Tuesday, December 27, 2016
A FAINT SPIRAL GALAXY IN PLEIADES Taken by Miguel Claro on November 6, 2016 @ Cumeada Observatory in Dark Sky® Alqueva, Portugal
The Pleiades, or Seven Sisters (Messier 45 or M45), is an open star cluster containing middle-aged, hot B-type stars located in the constellation of Taurus. It is among the nearest star clusters to Earth and is the cluster most obvious to the naked eye in the night sky. The cluster contains 1,000 stars, of which more than a dozen can be seen with the unaided eye. The celestial entity has several meanings in different cultures and traditions.
The blue nebulosity that surrounds the cluster is a reflection nebula. The cluster is dominated by hot blue and extremely luminous stars that have formed within the last 100 million years, and are located 391 light-years away according to measurements made by the Hipparcos satellite. Dust that forms a faint reflection nebulosity around the brightest stars was thought at first to be left over from the formation of the cluster (hence the alternative name Maia Nebula after the star Maia), but is now known to be an unrelated dust cloud in the interstellar medium, through which the stars are currently passing. Computer simulations have shown that the Pleiades was probably formed from a compact configuration that resembled the Orion Nebula. Astronomers estimate that the cluster will survive for about another 250 million years, after which it will disperse due to gravitational interactions with its galactic neighborhood.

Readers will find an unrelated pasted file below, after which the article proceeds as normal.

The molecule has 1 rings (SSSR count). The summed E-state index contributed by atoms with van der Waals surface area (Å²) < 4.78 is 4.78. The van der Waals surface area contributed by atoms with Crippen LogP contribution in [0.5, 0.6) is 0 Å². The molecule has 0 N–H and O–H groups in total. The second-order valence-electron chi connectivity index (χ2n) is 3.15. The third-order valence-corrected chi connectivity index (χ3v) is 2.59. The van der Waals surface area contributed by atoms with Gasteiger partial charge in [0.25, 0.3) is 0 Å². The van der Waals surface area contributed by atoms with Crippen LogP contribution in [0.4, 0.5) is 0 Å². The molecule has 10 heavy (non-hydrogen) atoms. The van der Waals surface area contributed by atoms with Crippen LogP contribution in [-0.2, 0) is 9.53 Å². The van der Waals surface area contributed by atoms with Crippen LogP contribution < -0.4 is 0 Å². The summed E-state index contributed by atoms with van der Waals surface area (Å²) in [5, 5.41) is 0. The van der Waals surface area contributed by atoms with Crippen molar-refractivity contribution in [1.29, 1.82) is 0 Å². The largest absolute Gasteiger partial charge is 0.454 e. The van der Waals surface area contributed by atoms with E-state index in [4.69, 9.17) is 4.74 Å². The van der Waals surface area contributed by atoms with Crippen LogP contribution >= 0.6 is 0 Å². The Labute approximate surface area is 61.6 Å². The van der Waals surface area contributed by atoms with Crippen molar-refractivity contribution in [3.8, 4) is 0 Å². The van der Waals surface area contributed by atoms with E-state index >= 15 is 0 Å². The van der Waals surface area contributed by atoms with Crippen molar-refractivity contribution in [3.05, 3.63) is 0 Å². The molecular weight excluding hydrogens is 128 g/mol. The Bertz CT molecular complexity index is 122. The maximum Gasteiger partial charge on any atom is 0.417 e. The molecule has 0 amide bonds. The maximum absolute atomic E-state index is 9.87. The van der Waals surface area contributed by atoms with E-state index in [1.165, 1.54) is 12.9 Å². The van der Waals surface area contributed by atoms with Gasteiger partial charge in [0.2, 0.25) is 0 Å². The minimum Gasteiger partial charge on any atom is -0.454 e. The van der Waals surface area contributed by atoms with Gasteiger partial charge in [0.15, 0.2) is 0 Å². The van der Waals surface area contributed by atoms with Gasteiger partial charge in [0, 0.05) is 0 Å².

In the same field of view and less obvious than the brightest hot stars from Pleiades, near the star Electra, can be seen a very faint spiral galaxy UGC 2838 (PGC13696) with a magnitude of 17.8, is beyond the limit of our human capacity to distinguish faint objects and is in the limit detection of many small optical
instruments. The named members of the
Pleiades and their magnitudes are: Pleione – 5.2 | Atlas – 3.8 | Alcyone – 3.0 | Merope – 4.3 | Electra – 3.8 | Celaeno – 5.4 | Taygeta – 4.4 | Maia – 4.0 | Sterope – 5.9
Technical details | Detalhes Técnicos
Taka FSQ-106ED + Extender-Q 1.6x – EM200 auto-guided | Nikon D810A | ISO2500 – Exp. 300 seconds x 15 lights + ISO3200 – Exp. 210 seconds x 10 lights + ISO2500 – Exp. 270 seconds x 13 lights | Total integration of 38 Lights: 2h48 minutes. Processing on PixInsight 1.8 and CS6. Cumeada Observatory from Dark Sky® Alqueva Reserve, Reguengos de Monsaraz.